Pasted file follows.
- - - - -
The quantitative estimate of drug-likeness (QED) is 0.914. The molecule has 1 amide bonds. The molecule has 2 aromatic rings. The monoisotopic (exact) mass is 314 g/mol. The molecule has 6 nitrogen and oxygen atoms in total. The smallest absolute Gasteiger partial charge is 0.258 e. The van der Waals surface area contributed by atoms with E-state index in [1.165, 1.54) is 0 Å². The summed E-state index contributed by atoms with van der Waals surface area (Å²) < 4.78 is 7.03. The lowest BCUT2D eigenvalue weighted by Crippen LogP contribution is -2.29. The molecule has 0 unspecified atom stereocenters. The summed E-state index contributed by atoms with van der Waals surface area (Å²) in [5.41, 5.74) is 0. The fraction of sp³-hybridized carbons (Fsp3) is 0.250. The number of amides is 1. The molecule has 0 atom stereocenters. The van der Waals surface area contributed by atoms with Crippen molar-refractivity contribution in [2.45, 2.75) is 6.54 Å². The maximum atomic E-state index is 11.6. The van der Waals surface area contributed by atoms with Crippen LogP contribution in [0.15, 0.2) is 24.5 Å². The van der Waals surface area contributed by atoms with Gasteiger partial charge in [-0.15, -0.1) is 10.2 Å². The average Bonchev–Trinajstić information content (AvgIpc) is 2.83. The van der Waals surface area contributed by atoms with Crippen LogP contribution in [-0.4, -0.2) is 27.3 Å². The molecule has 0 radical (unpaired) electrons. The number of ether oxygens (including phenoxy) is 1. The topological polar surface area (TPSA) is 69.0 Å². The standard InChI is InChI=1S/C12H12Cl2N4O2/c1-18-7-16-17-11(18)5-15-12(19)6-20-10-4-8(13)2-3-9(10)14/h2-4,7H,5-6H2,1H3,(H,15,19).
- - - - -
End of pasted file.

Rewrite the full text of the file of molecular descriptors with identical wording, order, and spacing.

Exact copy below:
The quantitative estimate of drug-likeness (QED) is 0.914. The molecule has 1 amide bonds. The molecule has 2 aromatic rings. The monoisotopic (exact) mass is 314 g/mol. The molecule has 6 nitrogen and oxygen atoms in total. The smallest absolute Gasteiger partial charge is 0.258 e. The van der Waals surface area contributed by atoms with E-state index in [1.165, 1.54) is 0 Å². The summed E-state index contributed by atoms with van der Waals surface area (Å²) < 4.78 is 7.03. The lowest BCUT2D eigenvalue weighted by Crippen LogP contribution is -2.29. The molecule has 0 unspecified atom stereocenters. The summed E-state index contributed by atoms with van der Waals surface area (Å²) in [5.41, 5.74) is 0. The fraction of sp³-hybridized carbons (Fsp3) is 0.250. The number of amides is 1. The molecule has 0 atom stereocenters. The van der Waals surface area contributed by atoms with Crippen molar-refractivity contribution in [2.45, 2.75) is 6.54 Å². The maximum atomic E-state index is 11.6. The van der Waals surface area contributed by atoms with Crippen LogP contribution in [0.15, 0.2) is 24.5 Å². The van der Waals surface area contributed by atoms with Gasteiger partial charge in [-0.15, -0.1) is 10.2 Å². The average Bonchev–Trinajstić information content (AvgIpc) is 2.83. The van der Waals surface area contributed by atoms with Crippen LogP contribution in [-0.4, -0.2) is 27.3 Å². The molecule has 0 radical (unpaired) electrons. The number of ether oxygens (including phenoxy) is 1. The topological polar surface area (TPSA) is 69.0 Å². The standard InChI is InChI=1S/C12H12Cl2N4O2/c1-18-7-16-17-11(18)5-15-12(19)6-20-10-4-8(13)2-3-9(10)14/h2-4,7H,5-6H2,1H3,(H,15,19).